You Can't Make Enjoyment A Goal
Never be entirely idle; but either be reading, or writing, or praying, or meditating, or endeavoring something for the public good.
— Thomas à Kempis
Minus the prayer, I spend a lot of my time in retirement along the lines recommended by Thomas à Kempis, a 15th-century advocate of what today we would call mindful living.
I read, write, ruminate, and try to remain a productive citizen.
I hope in the long run to devote even more time to mindful activities, reducing to near-zero the time that I spend on mindless pursuits, such as watching TV, scrolling through social media, and worrying about the state of the world.
But no matter how I wind up spending my time, there are no guarantees.
For as I have discovered in four years of trial and error, you can't design a retirement guaranteed to produce enjoyment.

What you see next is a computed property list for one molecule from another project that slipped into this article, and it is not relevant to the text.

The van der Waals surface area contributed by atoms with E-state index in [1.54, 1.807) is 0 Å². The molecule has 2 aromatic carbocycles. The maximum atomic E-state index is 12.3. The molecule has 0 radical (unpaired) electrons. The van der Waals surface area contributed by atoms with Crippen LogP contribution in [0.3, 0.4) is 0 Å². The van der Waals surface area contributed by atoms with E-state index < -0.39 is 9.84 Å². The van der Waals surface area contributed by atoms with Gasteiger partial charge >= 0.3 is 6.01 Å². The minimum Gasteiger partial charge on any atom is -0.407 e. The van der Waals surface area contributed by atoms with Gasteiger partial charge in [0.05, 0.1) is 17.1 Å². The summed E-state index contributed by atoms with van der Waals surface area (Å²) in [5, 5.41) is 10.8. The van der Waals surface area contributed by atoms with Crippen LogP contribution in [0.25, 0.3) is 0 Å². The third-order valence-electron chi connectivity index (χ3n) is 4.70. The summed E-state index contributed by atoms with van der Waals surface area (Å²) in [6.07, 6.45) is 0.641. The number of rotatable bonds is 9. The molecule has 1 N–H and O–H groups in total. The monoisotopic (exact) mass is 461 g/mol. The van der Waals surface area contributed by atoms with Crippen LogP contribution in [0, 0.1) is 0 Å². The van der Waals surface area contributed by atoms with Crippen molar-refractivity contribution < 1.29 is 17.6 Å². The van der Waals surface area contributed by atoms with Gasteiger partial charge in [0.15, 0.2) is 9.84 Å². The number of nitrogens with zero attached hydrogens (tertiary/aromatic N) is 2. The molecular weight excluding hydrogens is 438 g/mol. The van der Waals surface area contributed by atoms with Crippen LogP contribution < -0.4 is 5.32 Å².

You can only try things.
Golfing, gardening, hiking, biking, birdwatching, breadmaking, singing, sailing, painting, philanthropy, or songwriting.
Or playing dominoes in the park.
Whatever floats your boat.
When they promise you that, with sufficient planning, you'll enjoy your golden years, the retirement experts are lying to you.
Yes, retirement is an opportunity to reimagine yourself.
You no longer have to react to bosses and customers, or go places and perform tasks not of your choosing.
You're free to do what you will enjoy.
The problem is, you can't decide in advance that you'll enjoy an activity.
You cannot make enjoyment a goal.
"Enjoyment is not a goal, it is a feeling that accompanies important ongoing activity," said the writer Paul Goodman.
The best you can do is to test out a lot of important activities, and learn whether enjoyment follows.
While they're still working, people wonder mostly whether they'll have the money to retire.
The smart ones make saving a goal.
But they don't give thought to whether they'll enjoy retirement.
And there's a good reason for that.
You can't make enjoyment a goal.